I was visiting my sister in New England on our weekly CSA pickup day, so my husband dutifully went out to the farm to get our haul. Once home, he prepped all the veggies, carefully placing them in the crispers of the fridge.
He even took a photo of this week's Community Supported Agriculture bounty, and sent me a caption identifying everything in clockwise order: Garlic, lettuce, mustard greens, broccoli, raspberries, beets, carrots, basil. So helpful.
When I got home, three days later, everything was still there waiting for me to come up with exciting recipes. But there was a slight hitch. He was then going out of town until a day after the following week's pickup. One person (me). One week's worth of CSA share. Four days.
I started with the basil.
I love basil. If basil were a fragrance, I might consider wearing it. And washing my sheets in it. In North Texas, basil thrives from early spring until late fall and reseeds itself if you get any rain at all. I had practically a field of basil one summer and ate more Caprese salad than one might have thought possible, and yet I never tired of it.
But I remembered I also had made pesto, which uses up a bunch of the herb. I didn't remember having a great recipe, though, so I looked online for the easiest possible version involving the least number of ingredients. Bingo. There it was on Cooks.com. I'd substitute the Parmesan for a cheese I already had, which meant all I had to buy was pine nuts — and the pasta.
I was also happy that this recipe called for a blender or a Cuisinart, but the quantity of pesto is small, so I was able to use my mini-processor instead of lugging the big one out of its home deep within the pantry. I was also happy to be able to use some of the CSA garlic, too.
I whipped up the pesto, started the pasta water and then decided to tackle the mustard greens. I found a recipe that used bacon and the bacon fat it was cooked in, and it sounded tasty, except I only had two slices of precooked bacon in the fridge. So instead, I poured some olive oil in a skillet and chopped up a red onion that was in the pantry. I put the onion in the hot skillet and cooked it for about 6 or 7 minutes, then tossed in the chopped bacon and clean pieces of the greens, cooking them down. I added salt and pepper and threw in a tablespoon of white wine vinegar when everything looked good. I wouldn't say this was the greatest recipe in the world, but it took some of the bitterness out of the greens. And who, except a vegetarian, doesn't love bacon? So I'll probably try a version of it again.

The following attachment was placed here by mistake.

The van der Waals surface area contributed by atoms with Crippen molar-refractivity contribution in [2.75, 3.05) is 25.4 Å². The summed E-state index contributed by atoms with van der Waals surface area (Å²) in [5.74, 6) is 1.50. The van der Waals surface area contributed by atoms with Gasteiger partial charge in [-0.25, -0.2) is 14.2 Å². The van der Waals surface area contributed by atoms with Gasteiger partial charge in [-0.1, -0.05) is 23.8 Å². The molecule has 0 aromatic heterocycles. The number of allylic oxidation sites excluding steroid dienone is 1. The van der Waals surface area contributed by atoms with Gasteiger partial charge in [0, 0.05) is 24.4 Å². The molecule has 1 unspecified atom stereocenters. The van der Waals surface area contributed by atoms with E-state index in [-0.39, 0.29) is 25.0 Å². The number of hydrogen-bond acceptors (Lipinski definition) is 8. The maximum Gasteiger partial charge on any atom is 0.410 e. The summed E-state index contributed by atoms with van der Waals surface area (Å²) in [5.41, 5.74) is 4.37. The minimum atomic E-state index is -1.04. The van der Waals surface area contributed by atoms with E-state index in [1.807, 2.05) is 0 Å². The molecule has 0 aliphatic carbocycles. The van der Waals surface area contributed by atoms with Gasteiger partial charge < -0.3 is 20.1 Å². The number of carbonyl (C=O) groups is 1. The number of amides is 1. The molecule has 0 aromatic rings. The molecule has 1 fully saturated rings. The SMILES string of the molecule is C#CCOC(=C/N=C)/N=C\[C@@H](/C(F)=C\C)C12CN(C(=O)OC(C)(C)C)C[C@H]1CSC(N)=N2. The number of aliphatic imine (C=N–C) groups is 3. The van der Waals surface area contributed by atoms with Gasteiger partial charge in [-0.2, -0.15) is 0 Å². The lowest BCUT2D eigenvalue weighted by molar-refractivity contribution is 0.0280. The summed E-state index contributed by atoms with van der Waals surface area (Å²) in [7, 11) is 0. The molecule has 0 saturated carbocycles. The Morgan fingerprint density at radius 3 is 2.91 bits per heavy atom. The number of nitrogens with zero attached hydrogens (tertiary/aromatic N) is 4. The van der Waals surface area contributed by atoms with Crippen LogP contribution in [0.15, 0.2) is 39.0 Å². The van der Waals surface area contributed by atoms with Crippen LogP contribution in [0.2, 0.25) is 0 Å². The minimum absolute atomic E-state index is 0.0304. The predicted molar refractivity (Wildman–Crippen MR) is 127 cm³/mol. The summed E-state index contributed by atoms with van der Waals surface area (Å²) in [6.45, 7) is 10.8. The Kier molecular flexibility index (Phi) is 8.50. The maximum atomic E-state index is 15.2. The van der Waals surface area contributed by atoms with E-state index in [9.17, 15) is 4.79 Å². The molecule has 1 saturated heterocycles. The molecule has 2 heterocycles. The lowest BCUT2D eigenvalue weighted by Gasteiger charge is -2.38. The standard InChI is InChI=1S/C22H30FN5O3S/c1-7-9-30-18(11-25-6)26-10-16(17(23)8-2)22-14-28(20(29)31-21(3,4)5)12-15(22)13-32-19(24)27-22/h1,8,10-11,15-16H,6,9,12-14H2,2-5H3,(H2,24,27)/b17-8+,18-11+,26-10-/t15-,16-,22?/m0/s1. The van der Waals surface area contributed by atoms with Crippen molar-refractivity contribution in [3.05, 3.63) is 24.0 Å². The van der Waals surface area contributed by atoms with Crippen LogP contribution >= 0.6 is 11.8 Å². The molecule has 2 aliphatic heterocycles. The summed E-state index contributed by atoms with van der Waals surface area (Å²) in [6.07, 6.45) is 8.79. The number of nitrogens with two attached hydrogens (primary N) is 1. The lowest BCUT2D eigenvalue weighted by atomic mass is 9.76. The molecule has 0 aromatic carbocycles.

The angel hair pasta with pesto turned out to be a delight — I even added a couple of cherry tomatoes from my container garden. Definitely a recipe worth repeating.
Then, after dinner, I decided to really go for it and make my now famous-in-our-house root roast. I used some potatoes, beets, turnips (it turned out some of the beets were actually turnips), carrots and more of the garlic. When it was done, I packed it away in the fridge, as it reheats beautifully.
There. Three days left. And just one half-head of garlic, one full head of broccoli and some lettuce to go. Ha! Piece of cake, so to speak. And if you're wondering about those raspberries, they were long gone. I'd pulled a William Carlos Williams that morning. In case you're not familiar with the poem ("This Is Just to Say"), here it is. Just substitute raspberries for the plums.
I have eaten
that were in
the ice box
you were probably
they were delicious
and so cold
ANGEL HAIR PASTA WITH BASIL PESTO
Adapted from Cooks.com
Makes 2 servings
1 1/4 cup fresh basil
3 tablespoons pine nuts
2 cloves garlic
1/4 cup olive oil
Salt and pepper to taste
1/4 cup grated Parmigiano-Reggiano
9 ounces fresh angel hair pasta
Put the water on to boil for the pasta. Cook according to directions on package when water is ready.
Put basil, pine nuts and garlic in a food processor and blend until smooth. Drizzle in olive oil as you continue to mix. Turn off processor and add salt and pepper to taste. Add cheese and blend.
When pasta is ready, mix in the pesto. Top with tomatoes if you wish.Copyright © 2015, The Baltimore Sun